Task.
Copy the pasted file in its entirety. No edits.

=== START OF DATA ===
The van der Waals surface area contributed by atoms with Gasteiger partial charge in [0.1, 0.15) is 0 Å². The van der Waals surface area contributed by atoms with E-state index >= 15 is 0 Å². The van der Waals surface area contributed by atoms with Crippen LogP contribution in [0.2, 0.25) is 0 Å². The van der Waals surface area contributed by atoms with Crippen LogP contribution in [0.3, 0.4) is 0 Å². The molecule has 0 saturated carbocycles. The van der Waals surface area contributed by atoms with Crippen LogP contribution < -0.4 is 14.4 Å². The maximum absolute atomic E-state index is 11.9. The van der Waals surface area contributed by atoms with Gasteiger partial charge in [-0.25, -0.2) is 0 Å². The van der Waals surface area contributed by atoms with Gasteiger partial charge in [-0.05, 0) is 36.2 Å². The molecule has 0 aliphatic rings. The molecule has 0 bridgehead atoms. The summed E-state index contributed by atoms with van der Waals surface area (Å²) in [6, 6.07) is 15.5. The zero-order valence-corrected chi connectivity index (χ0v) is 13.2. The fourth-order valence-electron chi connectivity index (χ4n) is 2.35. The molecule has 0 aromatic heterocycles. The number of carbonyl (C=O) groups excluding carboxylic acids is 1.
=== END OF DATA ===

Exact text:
The van der Waals surface area contributed by atoms with Gasteiger partial charge in [0.1, 0.15) is 0 Å². The van der Waals surface area contributed by atoms with E-state index >= 15 is 0 Å². The van der Waals surface area contributed by atoms with Crippen LogP contribution in [0.2, 0.25) is 0 Å². The van der Waals surface area contributed by atoms with Crippen LogP contribution in [0.3, 0.4) is 0 Å². The molecule has 0 saturated carbocycles. The van der Waals surface area contributed by atoms with Crippen LogP contribution < -0.4 is 14.4 Å². The maximum absolute atomic E-state index is 11.9. The van der Waals surface area contributed by atoms with Gasteiger partial charge in [-0.25, -0.2) is 0 Å². The van der Waals surface area contributed by atoms with Gasteiger partial charge in [-0.05, 0) is 36.2 Å². The molecule has 0 aliphatic rings. The molecule has 0 bridgehead atoms. The summed E-state index contributed by atoms with van der Waals surface area (Å²) in [6, 6.07) is 15.5. The zero-order valence-corrected chi connectivity index (χ0v) is 13.2. The fourth-order valence-electron chi connectivity index (χ4n) is 2.35. The molecule has 0 aromatic heterocycles. The number of carbonyl (C=O) groups excluding carboxylic acids is 1.